Supply teaching- is it for me?

There are many reasons for becoming a supply teacher, each different depending on your own personal circumstances. For some people that reason could be a lack of finding a permanent job once qualified. This may even be a deliberate decision as a recent graduate may just not feel ready to own a class or want more experience. For others it might be wanting a better home/work life balance or even that they just don’t enjoy ‘owning’ their own class room. The one thing that no one should do though is to choose supply teaching because it is easier than ‘normal’ teaching. There are many things to consider before taking the decision to become a supply teacher and this blog post will hopefully give an insight into the sorts of things you need to consider before taking the next step into the world of supply.

The biggest myth which needs busting is that supply teaching is that easier than normal teaching. This is just not true. A good supply teacher will work just as hard as one who owns their own classroom. The harsh truth is that a supply teacher who doesn’t work hard will probably find they don’t get much work. Although at this point I should point out that there is never any guarantees of work- regardless of how hard you work or not. I’ll come back to that point at some other time.

The unfortunate truth is many supply teachers end up working just as long a day as those based in a classroom but without the benefit of a stable, regular income. The majority of schools expect the supply teacher to turn up, deliver lessons, mark any work, write a decent hand over note for the class teacher and leave the classroom in a tidy state (or as tidy as when they got there anyway).

There are two types of supply work- either emergency daily cover or pre booked. For daily cover the supply teacher is usually suppose to be up and ready to go by about 7:30am in the morning, although realistically it is usually more likely to be between 8 and 8:30. Once you get ‘the call’ you are expected to leave immediately and head to the school. For some the rushing from home to a potentially unknown school and then preparing to teach can be quite stressful. If this is you then perhaps it would be better to only do pre-booked work although this might be less work overall, particularly at the start of the academic year.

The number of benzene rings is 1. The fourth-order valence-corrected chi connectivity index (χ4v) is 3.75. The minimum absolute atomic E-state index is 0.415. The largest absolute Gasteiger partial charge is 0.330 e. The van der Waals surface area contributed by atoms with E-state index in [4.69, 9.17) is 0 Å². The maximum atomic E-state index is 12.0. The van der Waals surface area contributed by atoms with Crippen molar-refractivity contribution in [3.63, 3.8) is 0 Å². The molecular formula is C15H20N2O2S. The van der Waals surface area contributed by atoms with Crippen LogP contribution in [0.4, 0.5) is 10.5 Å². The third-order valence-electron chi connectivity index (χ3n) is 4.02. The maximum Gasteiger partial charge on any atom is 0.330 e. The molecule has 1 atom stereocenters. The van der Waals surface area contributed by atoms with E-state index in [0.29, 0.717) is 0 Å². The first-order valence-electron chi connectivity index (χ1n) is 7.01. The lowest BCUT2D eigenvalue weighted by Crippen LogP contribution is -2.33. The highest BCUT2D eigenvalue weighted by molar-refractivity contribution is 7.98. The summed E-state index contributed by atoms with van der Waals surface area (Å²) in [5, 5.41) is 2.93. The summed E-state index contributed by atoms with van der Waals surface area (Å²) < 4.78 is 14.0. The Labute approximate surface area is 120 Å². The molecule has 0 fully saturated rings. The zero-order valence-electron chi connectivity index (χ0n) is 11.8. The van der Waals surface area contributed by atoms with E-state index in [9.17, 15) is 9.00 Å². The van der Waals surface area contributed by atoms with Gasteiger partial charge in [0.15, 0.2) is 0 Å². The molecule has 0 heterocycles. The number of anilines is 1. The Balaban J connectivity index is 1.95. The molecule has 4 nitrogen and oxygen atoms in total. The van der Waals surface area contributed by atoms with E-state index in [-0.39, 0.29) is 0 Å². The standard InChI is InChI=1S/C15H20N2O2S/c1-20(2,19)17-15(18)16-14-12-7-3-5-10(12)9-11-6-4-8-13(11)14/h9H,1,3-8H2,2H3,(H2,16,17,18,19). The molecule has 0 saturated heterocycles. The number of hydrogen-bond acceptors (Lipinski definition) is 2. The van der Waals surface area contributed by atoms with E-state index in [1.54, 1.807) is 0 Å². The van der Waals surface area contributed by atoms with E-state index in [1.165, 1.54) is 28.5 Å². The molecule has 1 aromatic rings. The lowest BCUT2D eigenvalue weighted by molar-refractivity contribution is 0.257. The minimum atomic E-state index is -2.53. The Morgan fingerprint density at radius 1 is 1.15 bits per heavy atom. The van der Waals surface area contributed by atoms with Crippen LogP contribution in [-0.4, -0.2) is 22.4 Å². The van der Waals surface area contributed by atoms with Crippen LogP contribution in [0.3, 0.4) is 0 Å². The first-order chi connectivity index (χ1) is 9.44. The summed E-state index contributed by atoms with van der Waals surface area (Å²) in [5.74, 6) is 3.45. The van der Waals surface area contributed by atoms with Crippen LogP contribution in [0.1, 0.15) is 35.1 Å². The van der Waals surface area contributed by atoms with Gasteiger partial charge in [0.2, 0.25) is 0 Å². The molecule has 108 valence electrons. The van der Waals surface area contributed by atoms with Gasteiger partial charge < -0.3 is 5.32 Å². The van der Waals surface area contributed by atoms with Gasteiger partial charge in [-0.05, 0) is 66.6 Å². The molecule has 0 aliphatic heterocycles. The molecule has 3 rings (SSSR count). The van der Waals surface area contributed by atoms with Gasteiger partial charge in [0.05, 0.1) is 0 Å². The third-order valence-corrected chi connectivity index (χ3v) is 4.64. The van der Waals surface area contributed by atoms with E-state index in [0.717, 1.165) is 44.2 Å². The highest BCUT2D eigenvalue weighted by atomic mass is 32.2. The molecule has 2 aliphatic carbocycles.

Many supply teachers have issues with regards classroom behaviour management. They report that they had good behaviour management on their teaching placements or permanent roles but this hasn’t transferred over to their supply work. This could be for a number of reasons. Firstly some children don’t like change. A new teacher will upset their routine which in turn can cause difficult behaviours. For others, particularly upper KS2 or secondary, children like to push the boundaries of what they can get away with. They know that the supply teacher is new and want to see how far they go with regards their behaviour.  Therefore a successful supply teacher either already needs good behaviour management or be prepared to work on it and not let an unsuccessful placement put you off teaching. It’s worth noting that EVERY supply teacher has days which are a complete nightmare and make you question whether you want to teach any more.  The key for a supply teacher is to reflect on what went wrong, learn from it and try again. It’s also worth remembering that, as a supply teacher, if you really don’t like a particular school because of the bad behaviour there then you never ever have to go back again!

There is no doubt that supply teacher can, for some, be great. The freedom from working during holidays and weekends, the ability to pick and chose when and where you work and the lack of classroom ownership to worry about means, in theory, a better work/life balance. Of course the flip side is a lack of job security, lack of benefits such as being able to pay into the teacher pension and, generally no work meaning no pay which can be a particular problem during the school holidays.

To make the most of supply work you need to know what you want to achieve from it. If supply is a temporary measure then use the opportunity to get as much experience and possible and reflect on each placement focusing on both the good and bad points without ‘beating yourself up’ over things which might have gone wrong.

If, on the other hand, you want supply teaching to be your main job then work on becoming the best supply teacher you can be. Focus on what you think makes a good supply teacher and don’t be ‘talked into’ accepting a long-term or permanent position if that’s not what you want.

Coming soon will be posts on:

  • getting work
  • PAYE v Umbrella companies
  • How to make the most of working with a schools/agencies.

If there is anything else you would like me to cover then please comment below. I’ll try and respond.




  1. Good points. I’ve often wondered about doing supply teaching but long ago decided that despite 15 gloriously happy years in the classroom, I wouldn’t want the hassle of a constant battle for control – although I suspect I’d do better than most!

    1. Thanks Ken.

      For what it’s worth I think you’d be a good supply teacher. Most of my contracts were very positive, although this was primary not secondary education. The behaviour issues I mention don’t always happen, but it is something those thinking about supply work need to be aware of.

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